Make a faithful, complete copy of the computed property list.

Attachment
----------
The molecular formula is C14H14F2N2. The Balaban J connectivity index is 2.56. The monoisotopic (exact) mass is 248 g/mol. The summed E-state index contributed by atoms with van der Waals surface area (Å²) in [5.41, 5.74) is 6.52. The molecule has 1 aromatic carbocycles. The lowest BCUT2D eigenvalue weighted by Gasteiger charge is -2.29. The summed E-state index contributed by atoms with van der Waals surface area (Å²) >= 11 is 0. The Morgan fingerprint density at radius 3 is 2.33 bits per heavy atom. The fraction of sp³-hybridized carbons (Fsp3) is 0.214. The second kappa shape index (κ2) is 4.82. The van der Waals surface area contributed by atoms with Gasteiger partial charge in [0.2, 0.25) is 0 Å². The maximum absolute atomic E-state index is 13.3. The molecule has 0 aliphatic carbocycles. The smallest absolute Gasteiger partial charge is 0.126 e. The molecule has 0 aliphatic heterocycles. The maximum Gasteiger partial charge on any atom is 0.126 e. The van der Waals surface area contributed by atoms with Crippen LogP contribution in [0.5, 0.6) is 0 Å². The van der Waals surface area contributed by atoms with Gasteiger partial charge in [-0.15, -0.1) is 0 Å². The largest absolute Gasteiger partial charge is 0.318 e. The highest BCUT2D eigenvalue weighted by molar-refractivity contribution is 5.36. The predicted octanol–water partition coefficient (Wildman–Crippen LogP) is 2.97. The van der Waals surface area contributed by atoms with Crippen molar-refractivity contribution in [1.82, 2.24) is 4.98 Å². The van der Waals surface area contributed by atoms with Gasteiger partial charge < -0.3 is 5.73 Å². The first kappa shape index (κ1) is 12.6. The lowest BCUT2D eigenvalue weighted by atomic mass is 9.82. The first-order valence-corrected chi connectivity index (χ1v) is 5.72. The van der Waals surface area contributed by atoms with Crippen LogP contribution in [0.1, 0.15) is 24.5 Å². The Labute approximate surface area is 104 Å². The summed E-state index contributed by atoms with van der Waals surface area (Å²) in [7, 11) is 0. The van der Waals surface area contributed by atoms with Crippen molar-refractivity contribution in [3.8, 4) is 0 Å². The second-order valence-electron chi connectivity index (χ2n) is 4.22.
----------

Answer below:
The molecular formula is C14H14F2N2. The Balaban J connectivity index is 2.56. The monoisotopic (exact) mass is 248 g/mol. The summed E-state index contributed by atoms with van der Waals surface area (Å²) in [5.41, 5.74) is 6.52. The molecule has 1 aromatic carbocycles. The lowest BCUT2D eigenvalue weighted by Gasteiger charge is -2.29. The summed E-state index contributed by atoms with van der Waals surface area (Å²) >= 11 is 0. The Morgan fingerprint density at radius 3 is 2.33 bits per heavy atom. The fraction of sp³-hybridized carbons (Fsp3) is 0.214. The second kappa shape index (κ2) is 4.82. The van der Waals surface area contributed by atoms with Gasteiger partial charge in [0.2, 0.25) is 0 Å². The maximum absolute atomic E-state index is 13.3. The molecule has 0 aliphatic carbocycles. The smallest absolute Gasteiger partial charge is 0.126 e. The molecule has 0 aliphatic heterocycles. The maximum Gasteiger partial charge on any atom is 0.126 e. The van der Waals surface area contributed by atoms with Crippen LogP contribution in [0.5, 0.6) is 0 Å². The van der Waals surface area contributed by atoms with Gasteiger partial charge in [-0.15, -0.1) is 0 Å². The largest absolute Gasteiger partial charge is 0.318 e. The highest BCUT2D eigenvalue weighted by molar-refractivity contribution is 5.36. The predicted octanol–water partition coefficient (Wildman–Crippen LogP) is 2.97. The van der Waals surface area contributed by atoms with Crippen molar-refractivity contribution in [1.82, 2.24) is 4.98 Å². The van der Waals surface area contributed by atoms with Gasteiger partial charge < -0.3 is 5.73 Å². The first kappa shape index (κ1) is 12.6. The lowest BCUT2D eigenvalue weighted by atomic mass is 9.82. The first-order valence-corrected chi connectivity index (χ1v) is 5.72. The van der Waals surface area contributed by atoms with Crippen LogP contribution in [0.1, 0.15) is 24.5 Å². The Labute approximate surface area is 104 Å². The summed E-state index contributed by atoms with van der Waals surface area (Å²) in [7, 11) is 0. The van der Waals surface area contributed by atoms with Crippen molar-refractivity contribution in [3.8, 4) is 0 Å². The second-order valence-electron chi connectivity index (χ2n) is 4.22.